Working in marketing, this caveat is commonly overheard in boardrooms and research facilities. It’s typically attached to a personal critique about a new offering — an easy way to make an offhand remark without assuming accountability. To me, more often than not, it also feels a little patronizing, subtly suggesting that marketers make for more informed consumers. But beyond any undertones, the casual use of “we’re not the consumer” is bad for business for a few other reasons:
It discourages empathy. Experienced marketers are also experienced consumers. Armed with a touch of self-awareness, a marketer’s individual shopping motivations, attitudes, and behaviors are hugely valuable inputs across product categories. Research professionals will hate me for saying this, but I believe kitchen research matters. If a marketer is not the target consumer herself, she should know of someone who is. Consumer empathy is a more essential design input than ever — so rather than disregarding our instincts, we should be seeking out ways to better imagine ourselves as the consumer.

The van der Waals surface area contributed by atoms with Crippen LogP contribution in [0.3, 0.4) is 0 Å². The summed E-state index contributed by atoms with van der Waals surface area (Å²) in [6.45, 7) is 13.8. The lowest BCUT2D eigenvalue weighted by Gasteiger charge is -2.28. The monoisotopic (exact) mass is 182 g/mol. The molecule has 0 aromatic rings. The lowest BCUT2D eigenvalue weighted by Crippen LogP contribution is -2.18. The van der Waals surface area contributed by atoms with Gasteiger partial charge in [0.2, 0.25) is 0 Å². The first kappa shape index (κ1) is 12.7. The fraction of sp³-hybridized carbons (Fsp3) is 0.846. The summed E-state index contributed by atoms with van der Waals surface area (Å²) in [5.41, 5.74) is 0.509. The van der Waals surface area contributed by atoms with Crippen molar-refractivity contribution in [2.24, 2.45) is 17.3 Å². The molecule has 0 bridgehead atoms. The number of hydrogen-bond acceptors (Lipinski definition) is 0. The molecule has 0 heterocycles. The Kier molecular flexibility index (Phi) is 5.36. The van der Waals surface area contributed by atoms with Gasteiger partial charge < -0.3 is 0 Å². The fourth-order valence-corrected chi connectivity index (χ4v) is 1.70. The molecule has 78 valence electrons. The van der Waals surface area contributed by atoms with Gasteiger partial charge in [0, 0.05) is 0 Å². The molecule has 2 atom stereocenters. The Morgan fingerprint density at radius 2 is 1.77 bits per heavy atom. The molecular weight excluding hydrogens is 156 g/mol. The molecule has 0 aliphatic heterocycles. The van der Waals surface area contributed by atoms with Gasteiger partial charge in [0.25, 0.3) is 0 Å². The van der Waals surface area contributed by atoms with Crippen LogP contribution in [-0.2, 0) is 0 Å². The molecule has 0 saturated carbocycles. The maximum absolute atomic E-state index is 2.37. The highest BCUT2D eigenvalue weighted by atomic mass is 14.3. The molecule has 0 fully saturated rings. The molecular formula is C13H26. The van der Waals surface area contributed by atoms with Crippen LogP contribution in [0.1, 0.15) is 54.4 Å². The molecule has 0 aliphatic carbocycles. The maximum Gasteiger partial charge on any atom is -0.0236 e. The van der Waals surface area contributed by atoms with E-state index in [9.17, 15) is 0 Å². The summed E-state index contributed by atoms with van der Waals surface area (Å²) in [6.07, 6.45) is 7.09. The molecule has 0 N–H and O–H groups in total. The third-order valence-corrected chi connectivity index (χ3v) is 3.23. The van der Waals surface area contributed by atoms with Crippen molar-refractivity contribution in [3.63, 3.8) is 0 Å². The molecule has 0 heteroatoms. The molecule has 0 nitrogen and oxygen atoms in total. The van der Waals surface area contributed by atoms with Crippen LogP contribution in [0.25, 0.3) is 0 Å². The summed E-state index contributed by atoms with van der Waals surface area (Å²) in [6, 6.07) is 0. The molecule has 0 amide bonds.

It suggests segmentation is spot on. Amidst today’s complex consumer landscape, marketers should know better than to imagine clearly defined consumer groups that make purchases in isolation from other segments. Real people don’t fit squarely into buckets. Today, more so than ever, people interact and are influenced across demographic and psychographic borders.
It’s a competitive disadvantage. Entrepreneurs make for great brand builders. Countless commercial success stories begin with a founder who developed a product for him or herself, after identifying a gap in the market in which he or she is a consumer. Today’s fledgling Maker Movement is littered with start-ups driven by people who are making things they want for themselves. And if I’m betting on a company comprised of employees who use their products versus one that isn’t, it’s a no brainer where I invest my money.
“We’re not going to serve what people want. We’re not doing a focus group. We’re going to serve what we think is good” —David Chang, Momofuku
It’s a cop out. Deferring to research ignores our expertise as marketers and our instincts as consumers. There’s a reason why the majority of national talent contest winners of shows like The X Factor don’t become superstars. Sometimes the experience of professional A&R people make them wiser than the crowd when it comes to picking winners. Similarly, there seems to be a rise in bold leaders challenging traditional research and trumpeting observational and immersive approaches.